Identifying issues
     Gathering authoritative sources
     Identifying potential treatments
     Presenting competing points of view
     Weighing modalities in light of the presenting case and then agreeing upon the treatment plan31 

To ensure that students are developing appropriate skills, the instructor and students can use a Likert scale to rate each other on the following criteria:

     Accuracy and relevancy of supporting evidence
     Credibility of authoritative knowledge
     Depth and breadth of thought
     Clarity and soundness of responses

Hendricson et al. suggest several active learning strategies that can be used to develop students' critical thinking skills.

Table 2. Strategies to Enhance Critical Thinking Skills
Use questions that require students to analyze problem etiology, compare alternative treatment modalities, provide rationales for plans of action, and predict outcomes.
Critique cases and review decisions to identify excellent practices and to identify errors.
Write assignments that require students to analyze problem etiology, compare alternative treatment modalities, provide rationales for plans of action, and predict outcomes.
Analyze work products and compare how outcomes compare to best practices and compare student reasoning about problems to those of an expert panel32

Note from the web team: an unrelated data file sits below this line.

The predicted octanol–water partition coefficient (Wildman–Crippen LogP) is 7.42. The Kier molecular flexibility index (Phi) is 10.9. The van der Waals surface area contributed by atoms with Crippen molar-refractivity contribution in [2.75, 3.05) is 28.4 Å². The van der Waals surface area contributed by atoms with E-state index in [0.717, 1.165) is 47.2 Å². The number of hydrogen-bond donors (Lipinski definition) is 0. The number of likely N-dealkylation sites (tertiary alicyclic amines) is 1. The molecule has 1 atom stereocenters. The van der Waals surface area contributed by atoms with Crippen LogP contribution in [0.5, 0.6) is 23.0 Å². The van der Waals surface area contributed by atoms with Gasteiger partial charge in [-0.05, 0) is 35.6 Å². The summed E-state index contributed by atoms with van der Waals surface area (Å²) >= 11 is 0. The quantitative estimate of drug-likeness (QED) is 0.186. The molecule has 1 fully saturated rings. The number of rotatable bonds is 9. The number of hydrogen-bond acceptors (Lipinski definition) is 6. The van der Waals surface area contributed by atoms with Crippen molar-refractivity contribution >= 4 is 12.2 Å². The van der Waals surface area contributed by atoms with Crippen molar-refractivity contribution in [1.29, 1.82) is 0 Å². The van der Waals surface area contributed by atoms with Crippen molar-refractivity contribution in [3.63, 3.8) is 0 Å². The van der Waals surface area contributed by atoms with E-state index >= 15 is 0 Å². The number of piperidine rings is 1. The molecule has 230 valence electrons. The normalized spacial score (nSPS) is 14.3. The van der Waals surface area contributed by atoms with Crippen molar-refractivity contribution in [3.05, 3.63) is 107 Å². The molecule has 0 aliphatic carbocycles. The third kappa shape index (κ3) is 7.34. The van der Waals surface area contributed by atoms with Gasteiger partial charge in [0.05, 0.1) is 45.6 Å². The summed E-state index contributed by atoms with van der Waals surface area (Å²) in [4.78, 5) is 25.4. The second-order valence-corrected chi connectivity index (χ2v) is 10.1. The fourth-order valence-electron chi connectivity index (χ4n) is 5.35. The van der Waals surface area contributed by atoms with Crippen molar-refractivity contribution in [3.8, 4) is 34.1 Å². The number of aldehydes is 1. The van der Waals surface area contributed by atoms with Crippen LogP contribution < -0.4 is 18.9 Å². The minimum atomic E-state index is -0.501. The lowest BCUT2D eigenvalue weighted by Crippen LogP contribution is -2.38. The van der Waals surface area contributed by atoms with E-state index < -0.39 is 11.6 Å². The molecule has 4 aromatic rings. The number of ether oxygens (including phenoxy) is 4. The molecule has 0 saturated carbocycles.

Van Gelder concurs with Hendricson et al. that critical thinking must be deliberately practiced with the intent to improve performance; however, he states that CT is hard and human beings are not naturally critical.33 Shermer agrees and describes human beings as "pattern-seeking, story-telling animals ... [who] like things to make sense, and the kinds of sense we grasp most easily are simple familiar patterns or narratives" (p. 42).34 This penchant for the familiar affects how curriculum is designed and implemented.

As a type of thinking that eschews the uncritical acceptance of information, critical thinking should be a deliberate part of the curriculum. Moreover, exposing students to good examples is insufficient to developing critical thinking skills. Students must demonstrate the ability to transfer critical thinking skills from one situation to another. As Kuhn writes: